Bad Financial Advice


There’s a lot of bad financial advice out there.  Some of it so championed and ingrained into our culture now that it’s even hard to convince people that the advice is bad.  As I continue to learn about personal finance, some advice sticks out to me as much worse than other advice. Some of it is even easy to debunk with the littlest bit of thought or just a couple of minutes of crunching numbers.

Without further ado, here is the worst financial advice I’ve heard.

Your Home is an Asset

Some people don’t just see their home as an asset; they see it as their greatest asset.  But here’s the thing—any time you put money into a personal residence, that house isn’t earning you money.  It might earn you money when you sell, if it appreciates in value, but a big chunk of whatever you earn off that appreciation, if you get it, is going to be taxed as capital gains.

You really can’t rely on appreciation as a source of income, but even more to the point, if you’re living in the house, you’re not earning anything on it but the equity you’re putting into it.

The only way real estate is an asset is if it’s earning you dollars, which usually comes in the form of cash flow.  Think rental properties.  In an owned rental property, your tenants are paying the rent, which means they’re paying the mortgage, and they’re putting dollars into your pocket every month if you bought the right property.

Even if you aren’t earning cash flow each month, having a tenant at least pay off the property builds equity with money that isn’t yours.  In other words, owning that property is gaining you more net worth because someone else is building your equity—not you.  Appreciation is the icing on that cake and rather than the cake in that scenario.  In this event, the property is actually earning you money, therefore it is an asset.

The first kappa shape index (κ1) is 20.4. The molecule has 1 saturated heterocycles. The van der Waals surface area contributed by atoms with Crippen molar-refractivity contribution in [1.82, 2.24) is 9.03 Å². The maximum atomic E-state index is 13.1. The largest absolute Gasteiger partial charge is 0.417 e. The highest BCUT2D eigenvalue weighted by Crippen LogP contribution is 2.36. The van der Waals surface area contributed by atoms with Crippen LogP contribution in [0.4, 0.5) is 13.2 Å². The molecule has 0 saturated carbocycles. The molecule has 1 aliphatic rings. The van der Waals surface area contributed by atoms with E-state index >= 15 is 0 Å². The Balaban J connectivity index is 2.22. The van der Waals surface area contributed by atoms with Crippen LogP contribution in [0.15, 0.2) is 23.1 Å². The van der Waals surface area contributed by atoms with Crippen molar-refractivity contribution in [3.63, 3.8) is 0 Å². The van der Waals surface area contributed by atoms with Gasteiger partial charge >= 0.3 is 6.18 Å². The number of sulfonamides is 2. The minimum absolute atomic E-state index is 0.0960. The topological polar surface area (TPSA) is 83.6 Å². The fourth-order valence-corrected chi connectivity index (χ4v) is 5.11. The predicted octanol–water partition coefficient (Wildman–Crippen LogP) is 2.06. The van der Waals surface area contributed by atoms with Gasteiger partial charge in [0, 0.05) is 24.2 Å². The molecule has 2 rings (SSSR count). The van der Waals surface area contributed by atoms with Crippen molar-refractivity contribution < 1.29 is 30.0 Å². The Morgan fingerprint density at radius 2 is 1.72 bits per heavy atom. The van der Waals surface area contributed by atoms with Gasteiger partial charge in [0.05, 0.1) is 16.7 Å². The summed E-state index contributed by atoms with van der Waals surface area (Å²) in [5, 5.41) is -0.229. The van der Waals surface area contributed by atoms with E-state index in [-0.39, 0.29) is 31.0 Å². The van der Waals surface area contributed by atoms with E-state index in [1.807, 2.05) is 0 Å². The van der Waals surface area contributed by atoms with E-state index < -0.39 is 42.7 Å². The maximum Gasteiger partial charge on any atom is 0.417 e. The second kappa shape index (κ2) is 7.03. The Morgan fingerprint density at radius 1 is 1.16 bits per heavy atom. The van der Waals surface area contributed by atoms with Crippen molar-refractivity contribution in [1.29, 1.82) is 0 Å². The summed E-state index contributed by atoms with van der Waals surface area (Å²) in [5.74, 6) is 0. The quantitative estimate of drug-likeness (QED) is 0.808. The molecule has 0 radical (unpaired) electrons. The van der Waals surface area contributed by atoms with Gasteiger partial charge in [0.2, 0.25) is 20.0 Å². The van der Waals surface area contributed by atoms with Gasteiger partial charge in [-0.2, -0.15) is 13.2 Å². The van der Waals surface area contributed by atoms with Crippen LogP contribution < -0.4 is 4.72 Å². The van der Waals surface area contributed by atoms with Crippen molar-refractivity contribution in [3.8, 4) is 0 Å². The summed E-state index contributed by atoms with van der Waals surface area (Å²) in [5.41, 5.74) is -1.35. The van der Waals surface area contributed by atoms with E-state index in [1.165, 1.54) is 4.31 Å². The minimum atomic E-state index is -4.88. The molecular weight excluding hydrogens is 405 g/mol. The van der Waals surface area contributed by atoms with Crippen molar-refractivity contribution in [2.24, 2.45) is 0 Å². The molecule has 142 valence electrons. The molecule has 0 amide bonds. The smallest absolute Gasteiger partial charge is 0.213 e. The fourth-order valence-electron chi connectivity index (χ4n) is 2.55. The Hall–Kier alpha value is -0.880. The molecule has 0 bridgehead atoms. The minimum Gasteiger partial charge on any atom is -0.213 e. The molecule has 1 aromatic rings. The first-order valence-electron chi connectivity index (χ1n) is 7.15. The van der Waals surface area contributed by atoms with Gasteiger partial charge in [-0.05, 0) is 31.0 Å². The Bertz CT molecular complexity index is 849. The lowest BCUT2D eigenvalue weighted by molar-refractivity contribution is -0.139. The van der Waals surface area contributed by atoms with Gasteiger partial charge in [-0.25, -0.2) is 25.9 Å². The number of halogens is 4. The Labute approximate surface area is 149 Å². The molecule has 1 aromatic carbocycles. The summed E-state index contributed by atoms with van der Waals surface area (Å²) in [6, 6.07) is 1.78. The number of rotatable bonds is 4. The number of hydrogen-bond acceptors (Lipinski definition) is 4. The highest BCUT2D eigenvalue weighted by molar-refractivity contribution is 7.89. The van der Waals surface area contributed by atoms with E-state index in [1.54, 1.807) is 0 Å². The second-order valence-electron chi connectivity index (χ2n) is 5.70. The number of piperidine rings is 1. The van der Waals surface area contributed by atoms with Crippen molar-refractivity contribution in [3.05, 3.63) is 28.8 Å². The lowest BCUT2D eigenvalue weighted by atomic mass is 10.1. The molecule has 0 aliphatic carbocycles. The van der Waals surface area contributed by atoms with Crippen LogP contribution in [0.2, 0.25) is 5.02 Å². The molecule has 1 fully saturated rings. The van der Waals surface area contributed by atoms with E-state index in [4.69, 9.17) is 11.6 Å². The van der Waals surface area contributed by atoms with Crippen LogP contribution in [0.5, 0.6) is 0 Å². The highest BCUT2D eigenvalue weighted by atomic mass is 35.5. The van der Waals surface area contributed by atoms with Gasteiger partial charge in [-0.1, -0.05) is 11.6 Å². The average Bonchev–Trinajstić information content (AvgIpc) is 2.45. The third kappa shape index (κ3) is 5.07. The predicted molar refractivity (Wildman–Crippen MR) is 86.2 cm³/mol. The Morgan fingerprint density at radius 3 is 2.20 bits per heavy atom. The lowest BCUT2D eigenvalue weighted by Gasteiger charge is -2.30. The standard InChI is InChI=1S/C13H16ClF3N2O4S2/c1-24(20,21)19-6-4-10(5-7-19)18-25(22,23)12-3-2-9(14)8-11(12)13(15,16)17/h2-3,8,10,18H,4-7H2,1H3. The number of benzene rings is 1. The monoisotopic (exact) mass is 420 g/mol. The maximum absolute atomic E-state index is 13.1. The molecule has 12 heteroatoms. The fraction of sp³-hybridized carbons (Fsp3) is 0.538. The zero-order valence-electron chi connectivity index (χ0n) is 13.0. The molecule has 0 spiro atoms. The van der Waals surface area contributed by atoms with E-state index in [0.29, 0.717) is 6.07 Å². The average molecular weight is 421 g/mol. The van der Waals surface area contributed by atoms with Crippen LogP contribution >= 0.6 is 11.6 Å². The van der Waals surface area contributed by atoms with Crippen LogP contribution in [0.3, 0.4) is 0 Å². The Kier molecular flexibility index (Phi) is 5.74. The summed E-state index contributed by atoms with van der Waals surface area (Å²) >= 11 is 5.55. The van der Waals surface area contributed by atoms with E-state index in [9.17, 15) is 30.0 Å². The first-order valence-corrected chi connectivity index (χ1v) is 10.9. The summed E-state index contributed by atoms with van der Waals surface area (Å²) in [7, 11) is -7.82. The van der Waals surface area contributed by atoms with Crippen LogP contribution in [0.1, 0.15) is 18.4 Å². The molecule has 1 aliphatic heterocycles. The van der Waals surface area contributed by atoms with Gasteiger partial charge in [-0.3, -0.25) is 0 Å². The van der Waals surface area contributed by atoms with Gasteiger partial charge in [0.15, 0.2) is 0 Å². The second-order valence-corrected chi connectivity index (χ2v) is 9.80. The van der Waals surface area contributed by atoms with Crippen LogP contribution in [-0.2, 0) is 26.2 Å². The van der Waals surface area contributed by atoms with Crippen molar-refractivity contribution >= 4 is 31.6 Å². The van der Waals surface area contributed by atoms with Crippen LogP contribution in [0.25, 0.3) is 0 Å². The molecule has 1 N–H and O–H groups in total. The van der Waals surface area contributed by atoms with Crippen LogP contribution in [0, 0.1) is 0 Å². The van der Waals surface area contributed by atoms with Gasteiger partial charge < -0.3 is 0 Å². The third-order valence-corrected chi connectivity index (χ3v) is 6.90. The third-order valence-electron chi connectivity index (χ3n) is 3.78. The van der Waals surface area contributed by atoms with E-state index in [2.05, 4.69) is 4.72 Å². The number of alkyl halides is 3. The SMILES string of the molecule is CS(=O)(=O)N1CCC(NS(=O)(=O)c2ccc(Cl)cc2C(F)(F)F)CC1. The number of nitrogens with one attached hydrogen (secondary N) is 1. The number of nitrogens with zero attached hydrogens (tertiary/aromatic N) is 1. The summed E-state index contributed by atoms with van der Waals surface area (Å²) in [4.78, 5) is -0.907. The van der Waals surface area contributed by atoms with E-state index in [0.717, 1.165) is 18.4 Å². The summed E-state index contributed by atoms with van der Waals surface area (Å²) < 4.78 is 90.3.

If you’re moving money into your house, that’s great—at least the money is still yours while you live in the property, but you can’t count on appreciation to maintain the value of the money you’re sinking into it.

Anything that takes money from your pocket is a liability, not an asset.

Tax Refunds are Bad

I get why, mathematically, people say this.  Yes, if you are going to invest the money you would otherwise be overpaying to the government, it’s a great idea to figure out how much you should have withheld and not have a dollar more taken from your check.

I’m a big believer in working with your psychology.  Most Americans have a hard time not spending everything they bring home, so I actually use this as one of the tricks that keeps me saving money.  Yes, this means the government gets to “borrow” it from me through the course of the tax year, interest free, but it also means I get a big chunk of change at the end of the year that I am actually incapable of touching.

If you are an investor, and you know you would use that money to invest in something that’s going to earn you a return, by all means, make sure you’re only withholding the minimum.  But for the average American who has to work with their psychology, this may be the only way many people can afford big ticket items or force themselves to save.

Debt is Always Bad

Yes, much of debt is bad.  Credit card debt.  Car loans.  Student loans, to a large degree, can even be bad if you haven’t invested in an education that will earn you a good chunk of change. More on that in a minute.

But when you’re buying an asset with debt, namely real estate assets, debt is beautiful.  Any time you can have someone else pay the debt, such as a rental tenant, your debt is not a liability but an effective tool, because it allows you to buy assets.

I don’t think that going $50k into debt for a risky business venture is a good use of debt. But used correctly, it can absolutely set you on the right financial path.

Conveniences are a Waste of Money

I think this can be true to an extent, but isn’t always as true as some would have you believe.

I think with conveniences, and their cost, you have to weigh out the value you’re getting from the convenience, and you have to be honest about it.